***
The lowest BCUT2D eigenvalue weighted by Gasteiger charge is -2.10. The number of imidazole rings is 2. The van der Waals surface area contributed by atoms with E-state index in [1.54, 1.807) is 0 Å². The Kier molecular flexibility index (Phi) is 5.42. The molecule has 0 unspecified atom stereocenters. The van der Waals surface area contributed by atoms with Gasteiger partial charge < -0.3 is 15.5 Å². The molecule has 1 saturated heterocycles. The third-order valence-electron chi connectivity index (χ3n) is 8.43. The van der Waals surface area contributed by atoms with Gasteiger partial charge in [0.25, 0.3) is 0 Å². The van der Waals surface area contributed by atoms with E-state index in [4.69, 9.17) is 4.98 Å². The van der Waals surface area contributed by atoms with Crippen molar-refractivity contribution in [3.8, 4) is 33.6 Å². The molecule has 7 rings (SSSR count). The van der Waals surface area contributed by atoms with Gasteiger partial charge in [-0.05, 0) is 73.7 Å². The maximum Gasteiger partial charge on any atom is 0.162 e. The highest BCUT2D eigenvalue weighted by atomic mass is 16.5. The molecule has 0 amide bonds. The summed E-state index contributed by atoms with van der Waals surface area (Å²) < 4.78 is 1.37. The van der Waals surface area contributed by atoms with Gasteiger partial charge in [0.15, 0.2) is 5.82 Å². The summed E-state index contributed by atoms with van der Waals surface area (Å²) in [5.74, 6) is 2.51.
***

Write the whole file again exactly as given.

The lowest BCUT2D eigenvalue weighted by Gasteiger charge is -2.10. The number of imidazole rings is 2. The van der Waals surface area contributed by atoms with E-state index in [1.54, 1.807) is 0 Å². The Kier molecular flexibility index (Phi) is 5.42. The molecule has 0 unspecified atom stereocenters. The van der Waals surface area contributed by atoms with Gasteiger partial charge < -0.3 is 15.5 Å². The molecule has 1 saturated heterocycles. The third-order valence-electron chi connectivity index (χ3n) is 8.43. The van der Waals surface area contributed by atoms with Gasteiger partial charge in [0.25, 0.3) is 0 Å². The van der Waals surface area contributed by atoms with E-state index in [4.69, 9.17) is 4.98 Å². The van der Waals surface area contributed by atoms with Crippen molar-refractivity contribution in [3.8, 4) is 33.6 Å². The molecule has 7 rings (SSSR count). The van der Waals surface area contributed by atoms with Gasteiger partial charge in [-0.05, 0) is 73.7 Å². The maximum Gasteiger partial charge on any atom is 0.162 e. The highest BCUT2D eigenvalue weighted by atomic mass is 16.5. The molecule has 0 amide bonds. The summed E-state index contributed by atoms with van der Waals surface area (Å²) < 4.78 is 1.37. The van der Waals surface area contributed by atoms with Gasteiger partial charge in [0.15, 0.2) is 5.82 Å². The summed E-state index contributed by atoms with van der Waals surface area (Å²) in [5.74, 6) is 2.51.